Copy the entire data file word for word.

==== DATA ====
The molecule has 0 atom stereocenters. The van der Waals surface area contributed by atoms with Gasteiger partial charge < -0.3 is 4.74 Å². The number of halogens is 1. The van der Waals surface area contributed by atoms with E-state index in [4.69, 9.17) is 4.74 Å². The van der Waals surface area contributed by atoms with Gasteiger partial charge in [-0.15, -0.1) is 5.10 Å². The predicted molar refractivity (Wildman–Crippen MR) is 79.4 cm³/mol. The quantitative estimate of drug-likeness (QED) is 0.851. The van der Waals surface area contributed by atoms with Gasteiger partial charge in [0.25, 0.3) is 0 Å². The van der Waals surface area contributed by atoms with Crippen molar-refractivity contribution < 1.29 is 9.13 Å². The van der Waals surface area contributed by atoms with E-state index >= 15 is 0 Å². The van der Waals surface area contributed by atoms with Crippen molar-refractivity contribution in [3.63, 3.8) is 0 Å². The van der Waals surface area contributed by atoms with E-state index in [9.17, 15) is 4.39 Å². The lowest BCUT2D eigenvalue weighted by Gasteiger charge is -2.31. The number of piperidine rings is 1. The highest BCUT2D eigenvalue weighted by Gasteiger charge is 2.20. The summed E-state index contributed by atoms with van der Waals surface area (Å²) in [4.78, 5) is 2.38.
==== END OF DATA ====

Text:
The molecule has 0 atom stereocenters. The van der Waals surface area contributed by atoms with Gasteiger partial charge < -0.3 is 4.74 Å². The number of halogens is 1. The van der Waals surface area contributed by atoms with E-state index in [4.69, 9.17) is 4.74 Å². The van der Waals surface area contributed by atoms with Gasteiger partial charge in [-0.15, -0.1) is 5.10 Å². The predicted molar refractivity (Wildman–Crippen MR) is 79.4 cm³/mol. The quantitative estimate of drug-likeness (QED) is 0.851. The van der Waals surface area contributed by atoms with Gasteiger partial charge in [0.25, 0.3) is 0 Å². The van der Waals surface area contributed by atoms with Crippen molar-refractivity contribution < 1.29 is 9.13 Å². The van der Waals surface area contributed by atoms with E-state index >= 15 is 0 Å². The van der Waals surface area contributed by atoms with Crippen molar-refractivity contribution in [3.63, 3.8) is 0 Å². The van der Waals surface area contributed by atoms with E-state index in [9.17, 15) is 4.39 Å². The lowest BCUT2D eigenvalue weighted by Gasteiger charge is -2.31. The number of piperidine rings is 1. The highest BCUT2D eigenvalue weighted by Gasteiger charge is 2.20. The summed E-state index contributed by atoms with van der Waals surface area (Å²) in [4.78, 5) is 2.38.